What to expect from the FTSE reshuffle

What to expect from the FTSE reshuffle

Next week will see the final reshuffle of the FTSE for 2018, where all eyes will be on which big names leave or join the blue-chip index.

FTSE 100

For the FTSE 100, the most likely to drop off the list is the Royal Mail (LON: RMG). The postal group has struggled this past quarter after a shock profit warning in October and drop in market value.

Expected profit dropped from £694 million to £500-550 million.

Whilst the share price has slightly recovered, it will need to increase another 12% in the next week in order to avoid being dropped from the FTSE 100.

Connor Campbell from Spreadex told UK Investor Magazine: “It’s been quite the year for Royal Mail. Having struck its highest levels since the start of 2014 back in May, it is now looking like it is going to crash out of the FTSE 100, the British institution’s out-dated letters division seeing its struggles only increase in a post-GDPR world.”

“Just from a common-sense perspective, it makes sense; regardless of the online-shopping led growth in parcel volumes, the letters side of things is only going to exponentially shrink in the next decade or so.”

Dubbed to replace the Royal Mail is insurance company Hiscox (LON: HSX), whose share price has more than doubled in the past five years.

 FTSE 250

Funding Circle (LON: FCIF) and Aston Martin (LON: AML) are likely to join the FTSE 250 index following a disappointing debut onto the stock market.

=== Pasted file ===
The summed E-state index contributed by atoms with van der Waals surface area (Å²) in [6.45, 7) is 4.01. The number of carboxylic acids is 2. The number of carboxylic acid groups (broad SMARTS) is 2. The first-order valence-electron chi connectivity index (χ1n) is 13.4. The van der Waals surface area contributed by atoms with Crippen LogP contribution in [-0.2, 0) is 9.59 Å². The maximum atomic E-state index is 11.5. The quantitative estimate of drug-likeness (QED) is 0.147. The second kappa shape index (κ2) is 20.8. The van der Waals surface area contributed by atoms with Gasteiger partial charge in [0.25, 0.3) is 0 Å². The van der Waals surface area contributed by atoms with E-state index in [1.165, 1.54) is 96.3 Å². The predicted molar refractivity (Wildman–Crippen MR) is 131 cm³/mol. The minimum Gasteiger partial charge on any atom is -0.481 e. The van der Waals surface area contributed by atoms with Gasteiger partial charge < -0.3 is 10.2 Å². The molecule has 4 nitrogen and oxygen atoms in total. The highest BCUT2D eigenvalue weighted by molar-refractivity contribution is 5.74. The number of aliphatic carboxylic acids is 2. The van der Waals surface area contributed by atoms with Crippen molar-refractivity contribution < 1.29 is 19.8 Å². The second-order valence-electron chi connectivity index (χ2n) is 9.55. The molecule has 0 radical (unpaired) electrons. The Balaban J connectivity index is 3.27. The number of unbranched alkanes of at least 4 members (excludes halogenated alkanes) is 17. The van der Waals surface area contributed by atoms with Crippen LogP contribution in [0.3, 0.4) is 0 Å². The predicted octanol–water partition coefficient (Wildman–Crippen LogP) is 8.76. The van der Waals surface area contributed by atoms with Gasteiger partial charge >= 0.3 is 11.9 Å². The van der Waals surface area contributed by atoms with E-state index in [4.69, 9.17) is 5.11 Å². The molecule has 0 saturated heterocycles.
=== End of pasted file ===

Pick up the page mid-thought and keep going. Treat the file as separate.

Despite Aston Martin shares falling below IPO price, the group remains positive for the future.

“We’ve taken 105 years to get to an IPO [initial public offering]. I don’t think we’ll worry about what the shares are doing initially. We’ll always look over the longer term,” said the group’s chief executive.

Groups that face getting bumped from the FTSE 250 include Thomas Cook, On the Beach, Premier Oil, Spire Healthcare, Civitas Social Housing and Keller Group.

Thomas Cook (LON: TCG) issued a second profit warning in two months this week, sending shares down 30%. 

“Our final result is expected to be around £30 million lower than previously guided, due to a number of legacy and non-recurring charges to underlying EBIT. Within this, profit in our tour operating business fell £88 million as the sustained heatwave restricted our ability to achieve the planned margins in the last quarter,” said the group’s chief executive, Peter Fankhauser.